Rapper Fetty Wap Sentenced To 6 Years After Pleading Guilty To Drug Dealing Charge
Rapper Fetty Wap was sentenced to six years in federal prison on Wednesday after pleading guilty to a drug dealing charge, the U.S. Attorney’s Office for the Eastern District of New York announced.
The artist, whose real name is Willie Junior Maxwell II, pleaded guilty in August to conspiracy to distribute 500 grams or more of cocaine. According to court records, Maxwell and five acquaintances were indicted in October 2021 on conspiracy to distribute and possess controlled substances and use of firearms in connection with alleged drug trafficking in 2020.
In a 33-page memorandum filed on May 17, Maxwell’s lawyer Elizabeth Macedonio asked that he be sentenced to five years in prison, the mandatory minimum sentence, saying Maxwell only resorted to trafficking drugs as a result of personal issues in his life that limited his income, including a divorce and a lack of opportunities to perform during the COVID-19 pandemic.
Maxwell’s defense said the rapper’s judgment became impaired and he became desperate to find a way to support his nine children and others close to him.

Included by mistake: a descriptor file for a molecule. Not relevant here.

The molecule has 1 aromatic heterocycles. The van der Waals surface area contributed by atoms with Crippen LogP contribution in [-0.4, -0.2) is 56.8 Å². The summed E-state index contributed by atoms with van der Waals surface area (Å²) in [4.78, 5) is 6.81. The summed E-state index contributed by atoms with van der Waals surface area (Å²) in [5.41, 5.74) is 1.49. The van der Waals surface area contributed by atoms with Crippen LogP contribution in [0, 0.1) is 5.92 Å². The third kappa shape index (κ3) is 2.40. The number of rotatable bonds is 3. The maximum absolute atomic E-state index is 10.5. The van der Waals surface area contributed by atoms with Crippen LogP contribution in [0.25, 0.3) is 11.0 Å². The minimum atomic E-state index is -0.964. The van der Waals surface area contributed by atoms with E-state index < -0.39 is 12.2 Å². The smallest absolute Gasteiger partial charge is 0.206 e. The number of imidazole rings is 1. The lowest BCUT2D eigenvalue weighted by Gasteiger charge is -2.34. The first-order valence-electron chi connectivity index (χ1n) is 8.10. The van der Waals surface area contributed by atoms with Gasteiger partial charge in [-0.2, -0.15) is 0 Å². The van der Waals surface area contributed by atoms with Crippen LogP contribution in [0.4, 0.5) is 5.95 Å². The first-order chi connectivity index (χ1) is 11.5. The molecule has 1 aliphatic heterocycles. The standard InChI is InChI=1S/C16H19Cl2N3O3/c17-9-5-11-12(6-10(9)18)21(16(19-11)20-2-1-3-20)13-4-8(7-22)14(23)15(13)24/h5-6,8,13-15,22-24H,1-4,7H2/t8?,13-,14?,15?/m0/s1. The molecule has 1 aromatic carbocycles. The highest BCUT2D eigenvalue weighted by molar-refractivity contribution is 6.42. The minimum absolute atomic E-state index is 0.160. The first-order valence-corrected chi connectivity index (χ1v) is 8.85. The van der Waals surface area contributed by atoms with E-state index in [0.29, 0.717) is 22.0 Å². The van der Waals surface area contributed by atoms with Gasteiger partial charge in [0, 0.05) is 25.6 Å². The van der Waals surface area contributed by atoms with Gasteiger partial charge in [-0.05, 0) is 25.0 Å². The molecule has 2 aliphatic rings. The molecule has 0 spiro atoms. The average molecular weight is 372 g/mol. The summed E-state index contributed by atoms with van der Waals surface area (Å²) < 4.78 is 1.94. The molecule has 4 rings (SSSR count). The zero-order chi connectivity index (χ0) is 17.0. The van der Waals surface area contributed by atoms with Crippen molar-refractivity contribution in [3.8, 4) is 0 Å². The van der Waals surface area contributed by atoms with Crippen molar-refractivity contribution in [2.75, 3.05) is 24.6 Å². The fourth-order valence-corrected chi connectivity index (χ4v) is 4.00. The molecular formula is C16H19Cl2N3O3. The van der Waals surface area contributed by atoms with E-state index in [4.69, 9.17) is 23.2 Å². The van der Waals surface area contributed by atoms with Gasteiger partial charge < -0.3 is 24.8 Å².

“He is described as a people pleaser and a person who gains great satisfaction from taking care of others,” Macedonio wrote. “Suddenly it felt like life was going in reverse and he became ashamed when he began to struggle to keep up the lifestyle that he created for so many.”
Fetty Wap arrives at the MTV Video Music Awards on Aug. 26, 2019.
Federal prosecutors, however, said that Maxwell should serve at least seven years, arguing that he didn’t need to traffic drugs for income and “did not act out of financial duress.”
“He had a lucrative career as a rap artist and the ability to make an honest living and provide for himself and his family. Indeed, the defendant told the Probation Department that he made $5 million during his music career,” prosecutors wrote. “Nevertheless, this defendant chose to supplement his income by trafficking large quantities of drugs - drugs he knew would ruin lives.”
Macedonio painted Maxwell as a model citizen who has been working hard to set aside money for his kids after he was released on bail on Nov. 5, 2021. She said that her client took any performance he could get.
“The work was not glamorous. Travel to and from these events often involved all night road trips and the venues were not what they once were,” Macedonio wrote. “That being said, Mr. Maxwell performed whenever he could and he put the money aside to provide for his children in his absence.”
But prosecutors argued that Maxwell’s character did not change after his arrest, saying that two months after being released, Maxwell had his bail revoked after he threatened someone over FaceTime with a gun and called them a “rat.”
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